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MPs call for arena ticket levy and tax relief to stem tide of grassroots music venue closures

11 May 2024

A new levy on arena and stadium tickets and a cut in VAT are urgently needed to support grassroots music venues across the country as they struggle to cope with a crisis of closures and soaring costs, MPs say today.

The recommendations are in a report from the cross-party Culture, Media and Sport Committee, which highlights how small local venues integral to the pipeline of professional creative and technical music talent are stopping performances or closing entirely at a rate of two per week.

The Committee also heard about how artists are facing a “cost of touring crisis”, while promoters are struggling to get shows off their spreadsheets and into venues.

On top of immediate financial help through a levy-funded support fund and a targeted temporary VAT cut to help stem the tide of closures, the report says a comprehensive fan-led review of live and electronic music should be set up this summer to examine the long-term challenges to the wider live music ecosystem.

The Committee inquiry, launched at the Music Venue Trust’s Venues Day in October 2023, heard from across the sector1 of the scale of the crisis facing venues and the impact this is having on artists and all those that rely on them for business.

The MVT described 2023 as the most challenging year for the sector since the trust was founded in 2014, while Creative UK said the grassroots music sector took a ‘battering’.

In total the number of GMVs declined from 960 to 835 last year, a net decrease of 13%, representing a loss of as many as 30,000 shows and 4,000 jobs.

The report says that given the urgency of the crisis, a voluntary levy on arena and stadium concert tickets would be the most feasible way to have an immediate impact, creating a support fund for venues, artists and promoters administered by a trust led by a sector umbrella body. The Committee also calls for the industry to ensure the levy cost is not passed on to music fans. If there is no agreement by September or if it fails to collect enough income to support the sector, the Government should step in an introduce a statutory levy, the report adds.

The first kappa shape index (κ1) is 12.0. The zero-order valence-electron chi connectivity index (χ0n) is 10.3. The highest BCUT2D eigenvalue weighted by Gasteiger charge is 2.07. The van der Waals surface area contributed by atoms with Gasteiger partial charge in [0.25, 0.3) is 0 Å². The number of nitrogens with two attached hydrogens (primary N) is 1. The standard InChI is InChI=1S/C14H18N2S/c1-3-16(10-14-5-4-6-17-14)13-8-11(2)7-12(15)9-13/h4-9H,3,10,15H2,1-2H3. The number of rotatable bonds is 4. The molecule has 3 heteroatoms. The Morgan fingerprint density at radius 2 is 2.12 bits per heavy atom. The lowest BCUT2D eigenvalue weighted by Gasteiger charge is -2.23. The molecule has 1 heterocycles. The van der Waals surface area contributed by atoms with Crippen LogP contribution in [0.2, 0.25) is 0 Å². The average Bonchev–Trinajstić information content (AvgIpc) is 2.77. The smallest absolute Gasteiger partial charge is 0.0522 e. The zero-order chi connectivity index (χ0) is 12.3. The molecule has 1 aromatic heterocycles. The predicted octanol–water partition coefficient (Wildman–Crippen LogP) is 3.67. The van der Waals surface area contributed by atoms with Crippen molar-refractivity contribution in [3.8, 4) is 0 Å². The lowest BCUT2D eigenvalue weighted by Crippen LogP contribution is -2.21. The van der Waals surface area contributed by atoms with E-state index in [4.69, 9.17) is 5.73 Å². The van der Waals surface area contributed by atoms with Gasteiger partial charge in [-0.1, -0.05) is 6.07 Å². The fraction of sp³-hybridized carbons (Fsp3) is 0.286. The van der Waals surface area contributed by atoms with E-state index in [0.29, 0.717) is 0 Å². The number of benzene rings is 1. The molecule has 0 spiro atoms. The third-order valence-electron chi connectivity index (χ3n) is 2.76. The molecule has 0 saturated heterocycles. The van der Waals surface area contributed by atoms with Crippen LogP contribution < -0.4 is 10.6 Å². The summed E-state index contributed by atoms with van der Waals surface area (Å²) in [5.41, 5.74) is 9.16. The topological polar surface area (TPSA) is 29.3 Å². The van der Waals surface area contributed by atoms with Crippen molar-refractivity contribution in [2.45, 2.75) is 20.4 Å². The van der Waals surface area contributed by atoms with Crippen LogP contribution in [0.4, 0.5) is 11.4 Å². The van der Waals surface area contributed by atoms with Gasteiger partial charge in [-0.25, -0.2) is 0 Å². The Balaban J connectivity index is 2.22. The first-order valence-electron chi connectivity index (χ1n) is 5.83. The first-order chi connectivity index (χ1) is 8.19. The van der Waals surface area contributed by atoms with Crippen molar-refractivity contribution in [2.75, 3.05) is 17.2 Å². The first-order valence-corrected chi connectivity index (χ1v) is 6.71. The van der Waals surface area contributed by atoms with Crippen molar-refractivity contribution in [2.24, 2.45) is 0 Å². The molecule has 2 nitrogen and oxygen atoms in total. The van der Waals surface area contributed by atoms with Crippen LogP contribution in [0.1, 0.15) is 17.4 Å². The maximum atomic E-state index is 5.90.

On VAT relief, the Committee calls for a temporary cut based on venue capacity, with the Government undertaking analysis to assess the impact to inform future decisions.

Dame Caroline Dinenage MP, Chair of the Culture, Media and Sport Committee, said:

“We are grateful to the many dedicated local venues who gave up their time to take part in our inquiry. They delivered the message loud and clear that grassroots music venues are in crisis. The ongoing wave of closures is not just a disaster for music, performers and supporters in local communities up and down the country, but also puts at risk the entire live music ecosystem. If the grassroots, where musicians, technicians, tour managers and promoters hone their craft, are allowed to wither and die, the UK’s position as a music powerhouse faces a bleak future.

To stem the overwhelming ongoing tide of closures, we urgently need a levy on arena and stadium concert tickets to fund financial support for the sector, alongside a VAT cut to help get more shows into venues.

While the current focus is on the many grassroots music venues falling silent, those working in the live music sector across the board are also under extraordinary strain. It is time that the Government brought together everyone with a stake in the industry’s success, including music fans, to address the long-term challenges and ensure live music can thrive into the future.”

Among the report’s other recommendations are for the Government and Arts Council to make it easier for the live music sector to apply for public funding and for stakeholders across the industry to continue to support the Featured Artists' Coalition’s campaign to end punitive fees on artists' merchandise.

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Image: Unsplash/Joshua Humpfer